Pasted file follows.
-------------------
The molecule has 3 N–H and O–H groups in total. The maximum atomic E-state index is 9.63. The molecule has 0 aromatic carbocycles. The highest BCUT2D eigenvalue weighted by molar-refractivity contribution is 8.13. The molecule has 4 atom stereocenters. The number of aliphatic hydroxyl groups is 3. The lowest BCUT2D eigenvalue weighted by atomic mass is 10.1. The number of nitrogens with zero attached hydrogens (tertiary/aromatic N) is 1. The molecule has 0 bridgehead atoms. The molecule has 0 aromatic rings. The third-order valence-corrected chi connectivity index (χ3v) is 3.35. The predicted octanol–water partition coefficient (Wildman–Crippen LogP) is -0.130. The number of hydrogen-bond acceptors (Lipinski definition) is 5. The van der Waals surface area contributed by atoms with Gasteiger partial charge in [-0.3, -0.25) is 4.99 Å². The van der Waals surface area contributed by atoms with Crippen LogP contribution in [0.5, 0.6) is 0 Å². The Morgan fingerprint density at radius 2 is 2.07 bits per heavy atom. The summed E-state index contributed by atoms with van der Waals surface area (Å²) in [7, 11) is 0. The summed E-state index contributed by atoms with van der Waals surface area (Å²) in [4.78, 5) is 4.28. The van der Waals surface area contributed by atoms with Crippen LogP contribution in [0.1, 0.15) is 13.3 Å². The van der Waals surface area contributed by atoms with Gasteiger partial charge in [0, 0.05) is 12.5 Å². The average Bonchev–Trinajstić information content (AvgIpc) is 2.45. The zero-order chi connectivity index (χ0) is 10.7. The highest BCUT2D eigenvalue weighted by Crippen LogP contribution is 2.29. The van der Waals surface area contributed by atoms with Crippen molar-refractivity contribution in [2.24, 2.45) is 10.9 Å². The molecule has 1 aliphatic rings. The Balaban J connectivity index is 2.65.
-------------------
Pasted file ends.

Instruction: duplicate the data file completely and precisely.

The molecule has 3 N–H and O–H groups in total. The maximum atomic E-state index is 9.63. The molecule has 0 aromatic carbocycles. The highest BCUT2D eigenvalue weighted by molar-refractivity contribution is 8.13. The molecule has 4 atom stereocenters. The number of aliphatic hydroxyl groups is 3. The lowest BCUT2D eigenvalue weighted by atomic mass is 10.1. The number of nitrogens with zero attached hydrogens (tertiary/aromatic N) is 1. The molecule has 0 bridgehead atoms. The molecule has 0 aromatic rings. The third-order valence-corrected chi connectivity index (χ3v) is 3.35. The predicted octanol–water partition coefficient (Wildman–Crippen LogP) is -0.130. The number of hydrogen-bond acceptors (Lipinski definition) is 5. The van der Waals surface area contributed by atoms with Gasteiger partial charge in [-0.3, -0.25) is 4.99 Å². The van der Waals surface area contributed by atoms with Crippen LogP contribution in [0.5, 0.6) is 0 Å². The Morgan fingerprint density at radius 2 is 2.07 bits per heavy atom. The summed E-state index contributed by atoms with van der Waals surface area (Å²) in [7, 11) is 0. The summed E-state index contributed by atoms with van der Waals surface area (Å²) in [4.78, 5) is 4.28. The van der Waals surface area contributed by atoms with Crippen LogP contribution in [0.1, 0.15) is 13.3 Å². The van der Waals surface area contributed by atoms with Gasteiger partial charge in [0, 0.05) is 12.5 Å². The average Bonchev–Trinajstić information content (AvgIpc) is 2.45. The zero-order chi connectivity index (χ0) is 10.7. The highest BCUT2D eigenvalue weighted by Crippen LogP contribution is 2.29. The van der Waals surface area contributed by atoms with Crippen molar-refractivity contribution in [2.24, 2.45) is 10.9 Å². The molecule has 1 aliphatic rings. The Balaban J connectivity index is 2.65.